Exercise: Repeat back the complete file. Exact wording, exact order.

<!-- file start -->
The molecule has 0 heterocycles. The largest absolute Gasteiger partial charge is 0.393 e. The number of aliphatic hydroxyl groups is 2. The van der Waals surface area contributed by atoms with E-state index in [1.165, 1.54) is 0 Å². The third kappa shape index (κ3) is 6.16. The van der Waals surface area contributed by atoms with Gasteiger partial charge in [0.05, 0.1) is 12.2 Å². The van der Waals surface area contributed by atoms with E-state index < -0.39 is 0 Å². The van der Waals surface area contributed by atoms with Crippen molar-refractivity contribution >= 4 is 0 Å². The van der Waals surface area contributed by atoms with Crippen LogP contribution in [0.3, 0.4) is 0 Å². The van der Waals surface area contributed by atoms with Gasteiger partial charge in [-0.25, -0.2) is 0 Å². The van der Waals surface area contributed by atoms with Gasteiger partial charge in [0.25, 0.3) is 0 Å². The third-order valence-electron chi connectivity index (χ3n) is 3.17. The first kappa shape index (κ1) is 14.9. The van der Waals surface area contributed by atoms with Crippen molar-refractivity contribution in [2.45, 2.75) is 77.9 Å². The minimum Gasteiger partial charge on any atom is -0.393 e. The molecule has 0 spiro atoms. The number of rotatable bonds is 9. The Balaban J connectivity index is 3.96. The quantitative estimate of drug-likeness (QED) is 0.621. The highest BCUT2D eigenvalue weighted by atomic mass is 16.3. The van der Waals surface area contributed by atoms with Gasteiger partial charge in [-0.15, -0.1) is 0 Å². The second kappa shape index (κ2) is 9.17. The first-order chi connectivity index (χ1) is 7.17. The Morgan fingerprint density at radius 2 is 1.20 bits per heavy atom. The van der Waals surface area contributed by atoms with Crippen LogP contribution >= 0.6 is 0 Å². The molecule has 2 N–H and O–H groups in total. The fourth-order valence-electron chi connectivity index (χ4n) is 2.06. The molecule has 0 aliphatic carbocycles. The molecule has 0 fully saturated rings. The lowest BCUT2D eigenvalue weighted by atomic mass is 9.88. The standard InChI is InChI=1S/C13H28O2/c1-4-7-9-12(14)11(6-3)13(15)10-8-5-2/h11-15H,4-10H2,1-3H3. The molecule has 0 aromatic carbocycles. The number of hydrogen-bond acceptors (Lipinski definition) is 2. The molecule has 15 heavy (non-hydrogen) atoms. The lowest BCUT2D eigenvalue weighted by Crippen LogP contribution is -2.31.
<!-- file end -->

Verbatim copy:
The molecule has 0 heterocycles. The largest absolute Gasteiger partial charge is 0.393 e. The number of aliphatic hydroxyl groups is 2. The van der Waals surface area contributed by atoms with E-state index in [1.165, 1.54) is 0 Å². The third kappa shape index (κ3) is 6.16. The van der Waals surface area contributed by atoms with Gasteiger partial charge in [0.05, 0.1) is 12.2 Å². The van der Waals surface area contributed by atoms with E-state index < -0.39 is 0 Å². The van der Waals surface area contributed by atoms with Crippen molar-refractivity contribution >= 4 is 0 Å². The van der Waals surface area contributed by atoms with Crippen LogP contribution in [0.3, 0.4) is 0 Å². The van der Waals surface area contributed by atoms with Gasteiger partial charge in [-0.25, -0.2) is 0 Å². The van der Waals surface area contributed by atoms with Gasteiger partial charge in [0.25, 0.3) is 0 Å². The third-order valence-electron chi connectivity index (χ3n) is 3.17. The first kappa shape index (κ1) is 14.9. The van der Waals surface area contributed by atoms with Crippen molar-refractivity contribution in [2.45, 2.75) is 77.9 Å². The minimum Gasteiger partial charge on any atom is -0.393 e. The molecule has 0 spiro atoms. The number of rotatable bonds is 9. The Balaban J connectivity index is 3.96. The quantitative estimate of drug-likeness (QED) is 0.621. The highest BCUT2D eigenvalue weighted by atomic mass is 16.3. The van der Waals surface area contributed by atoms with Gasteiger partial charge in [-0.15, -0.1) is 0 Å². The second kappa shape index (κ2) is 9.17. The first-order chi connectivity index (χ1) is 7.17. The Morgan fingerprint density at radius 2 is 1.20 bits per heavy atom. The van der Waals surface area contributed by atoms with Crippen LogP contribution >= 0.6 is 0 Å². The molecule has 2 N–H and O–H groups in total. The fourth-order valence-electron chi connectivity index (χ4n) is 2.06. The molecule has 0 aliphatic carbocycles. The molecule has 0 fully saturated rings. The lowest BCUT2D eigenvalue weighted by atomic mass is 9.88. The standard InChI is InChI=1S/C13H28O2/c1-4-7-9-12(14)11(6-3)13(15)10-8-5-2/h11-15H,4-10H2,1-3H3. The molecule has 0 aromatic carbocycles. The number of hydrogen-bond acceptors (Lipinski definition) is 2. The molecule has 15 heavy (non-hydrogen) atoms. The lowest BCUT2D eigenvalue weighted by Crippen LogP contribution is -2.31.